Travis Leamons // Film Critic
Rated PG, 106 minutes.
Director: Stephen Gaghan
Cast: Robert Downey Jr., Michael Sheen, Antonio Banderas, Jessie Buckley – and the vocal talents of Emma Thompson, Rami Malek, Tom Holland, Octavia Spencer, Kumail Nanjiani, Ralph Fiennes, Craig Robinson, Selena Gomez and John Cena
Universal needs to call animal control. First, it was CATS. Now the studio has another calamity on its hands with DOLITTLE. Who could have imagined that Robert Downey Jr.’s first project after raking in millions as a goateed superhero would get pulled from release not once but twice as substantial reshoots and rewrites caused a post-production meltdown for editors and sound technicians?
January is a bad month for new releases in general, as Hollywood drops movies it either has little faith in performing in peak months or doesn’t know how to properly market. Every once and a while, there will be a strong performer like Liam Neeson’s TAKEN or Kevin James in PAUL BLART: MALL COP.
DOLITTLE should have been an easy win for Universal on RDJ’s star status alone. I was wrong. So very, very wrong.
The movie begins in animated fashion (literally) with Emma Thompson narrating. She gets us up to speed about the talks-to-animals veterinarian and the voyages he had with his wife. “Had” being the opportune word, as Dolittle closes his practice and becomes a shut-in after his ladylove dies at sea.
An encouraging start until the introduction to Stubbins (Harry Collett), a young boy from a family of hunters who feels uneasy shooting animals. Yet, after reluctantly shooting a squirrel, Stubbins wanders through a forest and stumbles upon the Dolittle residence needing his help to save the poor animal.
Another annoyance amplifies his intrusion: a royal messenger coming to ask Dolittle to help save a gravely-ill Queen Victoria. This calls for a perilous voyage to an undiscovered island with Dolittle as captain, Stubbins as his uninvited first mate, and a ship full of animals as the crew. Along the journey, they’ll encounter warships, a dragon in need of a colonoscopy, and Antonio Banderas as some pirate king. All of this is true – even the part with the dragon.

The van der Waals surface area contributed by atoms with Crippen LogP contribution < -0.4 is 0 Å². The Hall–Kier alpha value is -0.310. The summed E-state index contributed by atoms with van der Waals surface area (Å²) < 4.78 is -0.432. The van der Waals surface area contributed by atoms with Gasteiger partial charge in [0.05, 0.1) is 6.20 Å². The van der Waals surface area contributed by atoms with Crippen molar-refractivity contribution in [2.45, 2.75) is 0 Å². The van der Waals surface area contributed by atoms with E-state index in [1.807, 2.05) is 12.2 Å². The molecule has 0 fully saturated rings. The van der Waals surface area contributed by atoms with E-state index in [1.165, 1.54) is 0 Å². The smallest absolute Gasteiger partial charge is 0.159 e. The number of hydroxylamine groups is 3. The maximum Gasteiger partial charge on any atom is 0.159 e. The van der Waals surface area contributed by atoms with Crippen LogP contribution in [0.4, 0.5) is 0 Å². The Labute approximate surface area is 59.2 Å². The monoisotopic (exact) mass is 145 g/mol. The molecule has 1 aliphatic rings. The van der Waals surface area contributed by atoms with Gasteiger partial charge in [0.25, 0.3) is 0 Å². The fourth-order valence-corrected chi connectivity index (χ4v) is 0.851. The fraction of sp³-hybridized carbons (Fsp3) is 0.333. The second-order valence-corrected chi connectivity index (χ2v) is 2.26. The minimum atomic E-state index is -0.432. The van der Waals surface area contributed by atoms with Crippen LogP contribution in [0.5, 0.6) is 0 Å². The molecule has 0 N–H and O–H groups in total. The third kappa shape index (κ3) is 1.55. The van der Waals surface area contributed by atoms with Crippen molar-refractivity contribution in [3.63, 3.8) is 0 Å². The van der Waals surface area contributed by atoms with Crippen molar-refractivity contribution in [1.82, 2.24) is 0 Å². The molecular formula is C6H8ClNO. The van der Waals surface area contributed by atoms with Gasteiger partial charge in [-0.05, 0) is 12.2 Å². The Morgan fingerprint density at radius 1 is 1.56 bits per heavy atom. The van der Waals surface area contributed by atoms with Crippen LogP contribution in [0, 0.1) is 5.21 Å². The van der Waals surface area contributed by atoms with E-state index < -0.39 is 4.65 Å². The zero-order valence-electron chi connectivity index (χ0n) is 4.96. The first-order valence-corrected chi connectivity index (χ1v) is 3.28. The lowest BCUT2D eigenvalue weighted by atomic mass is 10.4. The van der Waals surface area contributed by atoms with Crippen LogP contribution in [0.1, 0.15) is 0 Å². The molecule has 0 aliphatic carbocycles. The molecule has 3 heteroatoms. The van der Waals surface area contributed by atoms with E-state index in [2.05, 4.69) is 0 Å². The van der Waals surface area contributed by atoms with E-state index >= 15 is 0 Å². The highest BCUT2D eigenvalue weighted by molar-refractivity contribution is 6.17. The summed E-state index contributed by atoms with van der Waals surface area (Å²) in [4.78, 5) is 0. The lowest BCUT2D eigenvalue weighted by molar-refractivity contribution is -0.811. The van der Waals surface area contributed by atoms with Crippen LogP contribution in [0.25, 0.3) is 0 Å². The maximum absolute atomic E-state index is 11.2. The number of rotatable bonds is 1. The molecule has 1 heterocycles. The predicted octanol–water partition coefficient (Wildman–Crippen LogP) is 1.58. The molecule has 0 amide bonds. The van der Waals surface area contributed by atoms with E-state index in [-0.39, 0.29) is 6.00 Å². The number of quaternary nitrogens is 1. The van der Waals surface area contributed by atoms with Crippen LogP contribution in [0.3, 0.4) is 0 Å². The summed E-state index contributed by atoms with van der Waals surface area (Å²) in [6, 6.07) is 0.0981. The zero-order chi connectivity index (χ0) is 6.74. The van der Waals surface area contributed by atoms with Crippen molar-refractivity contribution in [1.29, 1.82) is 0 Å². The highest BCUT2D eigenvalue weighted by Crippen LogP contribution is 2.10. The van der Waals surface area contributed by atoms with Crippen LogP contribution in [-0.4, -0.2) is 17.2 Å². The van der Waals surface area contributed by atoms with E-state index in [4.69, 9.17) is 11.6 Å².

By all accounts, DOLITTLE should play like PIRATES OF THE CARIBBEAN with talking animals doing all sorts of funny antics. But its structure and reliance on Emma Thompson (as the parrot Polynesia) to deliver exposition to cover missing dialogue and scenes subtly kills the story. We hastily breeze through transitions like we were racing to finish storytime and move on to arts and crafts – or nap time, in my case, as the back of my eyelids seemed the better alternative to such a dull movie.
Wide awake, I would have been baffled with how little explanation we’re given about going from one location to another. Characters are introduced arbitrarily or not at all. There was even a moment where I began to wonder if Stubbins’ relatives were worried about him disappearing during the night to join the voyage. This thought entered my head mere minutes after Dolittle tries to get some incriminating information from an octopus who replies with [subtitled] “snitches get stitches.” Not sure that was common speak for the Victorian era but whatever. Why bother with logic and reason when more bizarrely constructed action sequences await!
What bakes my mind is how this movie monstrosity was co-written and directed by Stephen Gaghan. The same Stephen Gaghan who wrote the Oscar-winning TRAFFIC and wrote and directed the Oscar-winning SYRIANA. Clearly, it’s a case of director-for-hire, Gaghan may have had lofty ambitions for his rendition of Hugh Lofting’s classic literary character, only the results prove otherwise. The story feels slapped together by an assembly line trying to appease those with very short attention spans (ahem, kids). Or, maybe there was a longer version that had to be cut to shreds at the behest of notes sent by the studio.
Worse, still, is the abusing amount of ADR (additional dialogue recording) that went in to fix DOLITTLE in post. The heavily promoted vocal cast (including Rami Malek, Tom Holland, Octavia Spencer, Kumail Nanjiani, Ralph Fiennes, Craig Robinson, and John Cena) is fine. Their voices can be tweaked with relative ease. It’s changing Downey’s Welsh accent to something sounding more standard British English and disguising the other onscreen actors when saying their lines that is quite a sight. Strange. So very strange.
DOLITTLE is a mess technically and in terms of entertainment. The CGI creature comforts surrounding the doctor are a bunch of one-note jokes, and the onscreen stars don’t fare much better. Downey lets his eccentric qualities takeover as Dolittle, just like he did as Sherlock Holmes. Antonio Banderas hams it up in his limited appearance. Up-and-coming star Jessie Buckley (WILD ROSE) spends the entirety of her time on screen in bed. The only satisfying character is Michael Sheen as Dr. Blair Müdfly, personal doctor to the queen and a past scholarly rival to Dolittle. Sheen embraces the cartoon absurdity of the material with Müdfly sporting a severe goatee and whose eyes bulge in the mere presence of Dolittle.
DOLITTLE is such a bad movie. What star presence Downey Jr. had as Tony Stark is nowhere to be found in this lazy narrative where its connective tissue got lost somewhere between the writing room and the editing suite. It’s crude and with little humor. The cast is phoning it in and politely collecting their paychecks. Heed my warning and skip this doctor’s appointment.
DOLLITLE is now playing nationwide.